RICHMOND — Fewer children are dying from accidents in Virginia and across the country, according to reports issued by state officials and the federal Centers for Disease Control and Prevention.
The death rate from unintentional injuries for Virginians ages 19 and younger fell 45 percent from 2000 to 2009, new figures showed.
In 2000, Virginia had 14.5 accidental deaths for every 100,000 residents in that age group; by 2009, the rate had dropped to 7.9 deaths per 100,000 residents.
During that same time period, the national rate fell about 30 percent. Nationwide in 2009, 11 of every 100,000 Americans 19 or younger died from unintentional injuries.
“Key health indicators are showing that children are living safer, healthier lives in Virginia,” State Health Commissioner Karen Remley said in a statement. “However, more work is needed to ensure that all of our children are safe and are no longer at risk of losing their lives from avoidable injuries.”
Federal officials echoed that sentiment.
“Kids are safer from injuries today than ever before. In fact, the decrease in injury death rates in the past decade has resulted in more than 11,000 children’s lives being saved,” CDC Director Thomas Frieden said in a statement. “But we can do more. It’s tragic and unacceptable when we lose even one child to an avoidable injury.”
Accidental injuries remain the No. 1 cause of death among children in Virginia and nationwide.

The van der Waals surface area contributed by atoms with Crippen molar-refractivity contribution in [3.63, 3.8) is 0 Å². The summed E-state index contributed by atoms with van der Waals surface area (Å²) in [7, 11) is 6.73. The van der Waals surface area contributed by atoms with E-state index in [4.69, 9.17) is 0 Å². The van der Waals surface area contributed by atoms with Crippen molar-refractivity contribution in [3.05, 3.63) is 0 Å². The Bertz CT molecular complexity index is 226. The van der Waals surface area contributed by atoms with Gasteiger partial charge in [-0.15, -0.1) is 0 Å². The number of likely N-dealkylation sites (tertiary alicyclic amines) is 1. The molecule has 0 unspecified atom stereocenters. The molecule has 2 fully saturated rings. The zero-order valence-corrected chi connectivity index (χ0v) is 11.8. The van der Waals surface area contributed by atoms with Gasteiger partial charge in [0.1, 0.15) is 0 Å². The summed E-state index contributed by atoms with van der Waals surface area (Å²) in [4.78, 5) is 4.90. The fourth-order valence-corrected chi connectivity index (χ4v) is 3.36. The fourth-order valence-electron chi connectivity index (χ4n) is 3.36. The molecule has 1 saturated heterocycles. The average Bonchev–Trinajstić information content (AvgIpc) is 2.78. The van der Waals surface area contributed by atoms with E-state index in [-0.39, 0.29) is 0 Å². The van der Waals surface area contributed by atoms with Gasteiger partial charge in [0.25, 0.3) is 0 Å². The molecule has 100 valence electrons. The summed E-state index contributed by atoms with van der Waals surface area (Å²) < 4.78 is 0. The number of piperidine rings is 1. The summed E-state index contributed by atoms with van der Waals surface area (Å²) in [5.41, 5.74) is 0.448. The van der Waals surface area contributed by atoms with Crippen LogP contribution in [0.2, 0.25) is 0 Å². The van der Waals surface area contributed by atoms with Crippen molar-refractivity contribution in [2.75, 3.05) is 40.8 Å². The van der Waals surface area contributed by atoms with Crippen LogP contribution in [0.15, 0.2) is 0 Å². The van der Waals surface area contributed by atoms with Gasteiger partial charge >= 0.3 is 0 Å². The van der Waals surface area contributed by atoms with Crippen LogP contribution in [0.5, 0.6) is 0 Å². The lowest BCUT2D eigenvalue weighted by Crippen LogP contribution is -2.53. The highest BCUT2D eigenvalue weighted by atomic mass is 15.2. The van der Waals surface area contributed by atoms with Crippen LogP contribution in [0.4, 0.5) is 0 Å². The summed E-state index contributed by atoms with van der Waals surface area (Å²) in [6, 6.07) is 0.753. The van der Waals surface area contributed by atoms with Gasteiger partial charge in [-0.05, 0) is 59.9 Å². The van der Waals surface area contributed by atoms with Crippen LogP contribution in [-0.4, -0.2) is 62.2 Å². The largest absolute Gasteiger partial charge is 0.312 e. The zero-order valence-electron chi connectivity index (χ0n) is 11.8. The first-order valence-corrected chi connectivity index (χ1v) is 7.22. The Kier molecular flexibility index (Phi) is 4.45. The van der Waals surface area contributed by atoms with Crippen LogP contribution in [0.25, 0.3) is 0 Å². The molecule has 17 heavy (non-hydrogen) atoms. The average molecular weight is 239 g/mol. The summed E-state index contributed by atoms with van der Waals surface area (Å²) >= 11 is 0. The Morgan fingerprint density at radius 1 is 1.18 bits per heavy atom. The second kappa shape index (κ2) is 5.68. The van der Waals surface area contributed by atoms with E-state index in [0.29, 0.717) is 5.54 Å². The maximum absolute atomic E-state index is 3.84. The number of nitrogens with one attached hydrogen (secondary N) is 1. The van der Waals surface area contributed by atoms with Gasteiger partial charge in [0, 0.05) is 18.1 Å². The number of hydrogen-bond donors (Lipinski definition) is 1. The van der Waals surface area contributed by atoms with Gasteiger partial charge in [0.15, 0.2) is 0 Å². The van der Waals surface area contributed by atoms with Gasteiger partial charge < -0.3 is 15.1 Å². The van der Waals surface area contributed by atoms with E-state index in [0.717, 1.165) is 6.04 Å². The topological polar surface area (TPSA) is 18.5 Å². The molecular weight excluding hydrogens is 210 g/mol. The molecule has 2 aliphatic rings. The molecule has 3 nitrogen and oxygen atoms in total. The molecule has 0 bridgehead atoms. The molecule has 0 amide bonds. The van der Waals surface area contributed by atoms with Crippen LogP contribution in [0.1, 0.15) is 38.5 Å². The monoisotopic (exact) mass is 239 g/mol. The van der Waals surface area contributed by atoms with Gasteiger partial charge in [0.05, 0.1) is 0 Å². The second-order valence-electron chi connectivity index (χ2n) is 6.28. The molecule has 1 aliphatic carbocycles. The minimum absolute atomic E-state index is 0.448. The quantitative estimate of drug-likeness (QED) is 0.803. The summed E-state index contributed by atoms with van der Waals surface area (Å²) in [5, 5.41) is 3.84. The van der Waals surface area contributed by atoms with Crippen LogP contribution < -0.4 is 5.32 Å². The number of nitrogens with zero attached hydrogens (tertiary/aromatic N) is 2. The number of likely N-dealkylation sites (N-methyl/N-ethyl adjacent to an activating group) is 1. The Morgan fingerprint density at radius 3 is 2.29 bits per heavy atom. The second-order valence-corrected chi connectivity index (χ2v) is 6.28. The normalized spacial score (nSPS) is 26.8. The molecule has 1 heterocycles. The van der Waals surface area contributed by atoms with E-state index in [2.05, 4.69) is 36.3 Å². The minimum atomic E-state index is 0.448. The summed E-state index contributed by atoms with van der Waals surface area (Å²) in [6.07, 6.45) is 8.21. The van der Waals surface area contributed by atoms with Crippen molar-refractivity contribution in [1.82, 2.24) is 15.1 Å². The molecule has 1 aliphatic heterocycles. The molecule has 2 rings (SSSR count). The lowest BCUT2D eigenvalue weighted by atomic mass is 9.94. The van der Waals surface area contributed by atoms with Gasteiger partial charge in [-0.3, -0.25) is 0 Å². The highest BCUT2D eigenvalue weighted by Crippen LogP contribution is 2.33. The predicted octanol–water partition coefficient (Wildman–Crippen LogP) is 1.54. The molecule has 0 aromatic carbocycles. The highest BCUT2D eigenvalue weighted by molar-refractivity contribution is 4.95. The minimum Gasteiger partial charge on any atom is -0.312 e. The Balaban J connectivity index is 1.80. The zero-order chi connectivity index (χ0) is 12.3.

In 2010, more than 165 Virginians 19 and younger died from accidents. Traffic accidents are the most common cause, followed by drowning, suffocation, poisoning and fires.
Across the U.S., more than 9,000 children died from unintentional injuries in 2009, the most recent national statistics.
Child accident mortality rates ranged from less than 5 deaths per 100,000 children in Massachusetts and New Jersey to more than 23 deaths per 100,000 children in South Dakota and Mississippi.
Virginia was among 11 states with rates significantly below the national rate, the CDC report said.
Federal and state officials said the rates have dropped largely because fewer children are dying in motor vehicle accidents.
“Most of this decrease coincides with the implementation of a graduated drivers licensing system for Virginia teen drivers and the strengthening of Virginia’s Child Passenger Safety Law along with improvements in the correct use of child safety seats and booster seats,” according to a news release from the Virginia Department of Health.
The department provides nearly 14,000 child safety seats and booster seats annually to families who can’t afford them.
Despite the drop in accidental deaths among Americans 19 and younger, the U.S. rate ranks among the worst of all high-income countries, according to the CDC.
The Virginia Department of Health has created a website with resources for preventing child injuries. The address is http://www.vahealth.org/Injury/preventinjuriesva/index.html.
The Centers for Disease Control and Prevention has posted its report on child injuries at http://www.cdc.gov/vitalsigns/.